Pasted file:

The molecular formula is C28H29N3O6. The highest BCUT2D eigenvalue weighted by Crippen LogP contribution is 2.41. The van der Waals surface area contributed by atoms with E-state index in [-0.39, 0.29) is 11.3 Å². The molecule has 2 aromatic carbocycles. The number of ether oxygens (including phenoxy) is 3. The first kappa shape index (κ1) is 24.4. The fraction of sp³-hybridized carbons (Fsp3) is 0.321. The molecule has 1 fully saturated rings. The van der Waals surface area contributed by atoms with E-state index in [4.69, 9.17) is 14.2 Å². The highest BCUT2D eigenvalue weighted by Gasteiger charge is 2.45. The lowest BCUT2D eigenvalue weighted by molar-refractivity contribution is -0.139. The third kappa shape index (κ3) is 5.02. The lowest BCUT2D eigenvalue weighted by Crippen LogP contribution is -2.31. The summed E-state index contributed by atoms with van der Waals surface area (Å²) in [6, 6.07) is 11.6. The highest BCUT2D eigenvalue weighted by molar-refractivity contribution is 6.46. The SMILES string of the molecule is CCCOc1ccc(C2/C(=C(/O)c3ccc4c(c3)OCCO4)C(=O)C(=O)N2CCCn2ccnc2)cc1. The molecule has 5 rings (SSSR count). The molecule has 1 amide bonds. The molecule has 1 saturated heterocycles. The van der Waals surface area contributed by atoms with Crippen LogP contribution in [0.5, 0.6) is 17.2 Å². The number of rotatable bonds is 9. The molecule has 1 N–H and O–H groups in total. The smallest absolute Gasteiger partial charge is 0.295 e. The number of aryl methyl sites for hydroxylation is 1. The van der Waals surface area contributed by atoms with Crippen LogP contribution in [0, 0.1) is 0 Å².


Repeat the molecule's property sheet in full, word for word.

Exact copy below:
The molecular formula is C28H29N3O6. The highest BCUT2D eigenvalue weighted by Crippen LogP contribution is 2.41. The van der Waals surface area contributed by atoms with E-state index in [-0.39, 0.29) is 11.3 Å². The molecule has 2 aromatic carbocycles. The number of ether oxygens (including phenoxy) is 3. The first kappa shape index (κ1) is 24.4. The fraction of sp³-hybridized carbons (Fsp3) is 0.321. The molecule has 1 fully saturated rings. The van der Waals surface area contributed by atoms with E-state index in [4.69, 9.17) is 14.2 Å². The highest BCUT2D eigenvalue weighted by Gasteiger charge is 2.45. The lowest BCUT2D eigenvalue weighted by molar-refractivity contribution is -0.139. The third kappa shape index (κ3) is 5.02. The lowest BCUT2D eigenvalue weighted by Crippen LogP contribution is -2.31. The summed E-state index contributed by atoms with van der Waals surface area (Å²) in [6, 6.07) is 11.6. The highest BCUT2D eigenvalue weighted by molar-refractivity contribution is 6.46. The SMILES string of the molecule is CCCOc1ccc(C2/C(=C(/O)c3ccc4c(c3)OCCO4)C(=O)C(=O)N2CCCn2ccnc2)cc1. The molecule has 5 rings (SSSR count). The molecule has 1 amide bonds. The molecule has 1 saturated heterocycles. The van der Waals surface area contributed by atoms with Crippen LogP contribution in [0.5, 0.6) is 17.2 Å². The number of rotatable bonds is 9. The molecule has 1 N–H and O–H groups in total. The smallest absolute Gasteiger partial charge is 0.295 e. The number of aryl methyl sites for hydroxylation is 1. The van der Waals surface area contributed by atoms with Crippen LogP contribution in [0, 0.1) is 0 Å².